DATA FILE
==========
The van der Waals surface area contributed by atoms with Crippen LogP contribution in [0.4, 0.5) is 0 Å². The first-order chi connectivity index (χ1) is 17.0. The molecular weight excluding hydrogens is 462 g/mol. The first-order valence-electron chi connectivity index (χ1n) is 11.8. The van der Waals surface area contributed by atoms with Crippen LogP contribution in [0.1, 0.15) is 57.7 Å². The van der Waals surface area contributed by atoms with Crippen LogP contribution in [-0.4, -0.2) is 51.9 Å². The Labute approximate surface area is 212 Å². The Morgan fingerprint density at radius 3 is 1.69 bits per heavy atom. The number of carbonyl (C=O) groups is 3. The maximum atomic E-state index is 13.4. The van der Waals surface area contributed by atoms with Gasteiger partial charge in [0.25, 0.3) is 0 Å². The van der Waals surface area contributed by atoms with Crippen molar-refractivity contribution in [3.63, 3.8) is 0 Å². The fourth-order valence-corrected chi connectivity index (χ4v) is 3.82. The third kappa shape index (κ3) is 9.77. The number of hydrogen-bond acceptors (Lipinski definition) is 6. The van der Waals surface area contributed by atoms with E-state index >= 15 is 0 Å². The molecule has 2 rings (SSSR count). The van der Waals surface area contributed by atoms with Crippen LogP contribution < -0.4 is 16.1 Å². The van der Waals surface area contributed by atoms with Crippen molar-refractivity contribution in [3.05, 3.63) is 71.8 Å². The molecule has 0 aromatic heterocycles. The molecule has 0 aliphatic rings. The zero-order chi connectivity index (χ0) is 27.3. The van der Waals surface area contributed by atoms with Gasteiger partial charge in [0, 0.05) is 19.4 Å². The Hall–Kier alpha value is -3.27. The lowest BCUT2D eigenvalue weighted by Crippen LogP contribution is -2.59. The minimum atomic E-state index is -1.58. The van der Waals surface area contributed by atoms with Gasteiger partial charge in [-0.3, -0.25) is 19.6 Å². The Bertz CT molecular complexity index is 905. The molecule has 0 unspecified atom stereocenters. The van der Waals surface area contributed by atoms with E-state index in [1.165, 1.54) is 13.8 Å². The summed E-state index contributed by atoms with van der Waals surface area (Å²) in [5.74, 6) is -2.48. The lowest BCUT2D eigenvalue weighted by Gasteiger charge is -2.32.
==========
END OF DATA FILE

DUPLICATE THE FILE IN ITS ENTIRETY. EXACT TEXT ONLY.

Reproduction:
The van der Waals surface area contributed by atoms with Crippen LogP contribution in [0.4, 0.5) is 0 Å². The first-order chi connectivity index (χ1) is 17.0. The molecular weight excluding hydrogens is 462 g/mol. The first-order valence-electron chi connectivity index (χ1n) is 11.8. The van der Waals surface area contributed by atoms with Crippen LogP contribution in [0.1, 0.15) is 57.7 Å². The van der Waals surface area contributed by atoms with Crippen LogP contribution in [-0.4, -0.2) is 51.9 Å². The Labute approximate surface area is 212 Å². The Morgan fingerprint density at radius 3 is 1.69 bits per heavy atom. The number of carbonyl (C=O) groups is 3. The maximum atomic E-state index is 13.4. The van der Waals surface area contributed by atoms with Gasteiger partial charge in [0.25, 0.3) is 0 Å². The van der Waals surface area contributed by atoms with Crippen molar-refractivity contribution in [3.63, 3.8) is 0 Å². The fourth-order valence-corrected chi connectivity index (χ4v) is 3.82. The third kappa shape index (κ3) is 9.77. The number of hydrogen-bond acceptors (Lipinski definition) is 6. The van der Waals surface area contributed by atoms with E-state index >= 15 is 0 Å². The molecule has 2 rings (SSSR count). The van der Waals surface area contributed by atoms with Crippen LogP contribution < -0.4 is 16.1 Å². The van der Waals surface area contributed by atoms with Crippen molar-refractivity contribution in [3.05, 3.63) is 71.8 Å². The molecule has 0 aromatic heterocycles. The molecule has 0 aliphatic rings. The zero-order chi connectivity index (χ0) is 27.3. The van der Waals surface area contributed by atoms with Gasteiger partial charge in [0, 0.05) is 19.4 Å². The Hall–Kier alpha value is -3.27. The lowest BCUT2D eigenvalue weighted by Crippen LogP contribution is -2.59. The minimum atomic E-state index is -1.58. The van der Waals surface area contributed by atoms with Gasteiger partial charge in [-0.3, -0.25) is 19.6 Å². The Bertz CT molecular complexity index is 905. The molecule has 0 unspecified atom stereocenters. The van der Waals surface area contributed by atoms with E-state index in [1.165, 1.54) is 13.8 Å². The summed E-state index contributed by atoms with van der Waals surface area (Å²) in [5.74, 6) is -2.48. The lowest BCUT2D eigenvalue weighted by Gasteiger charge is -2.32.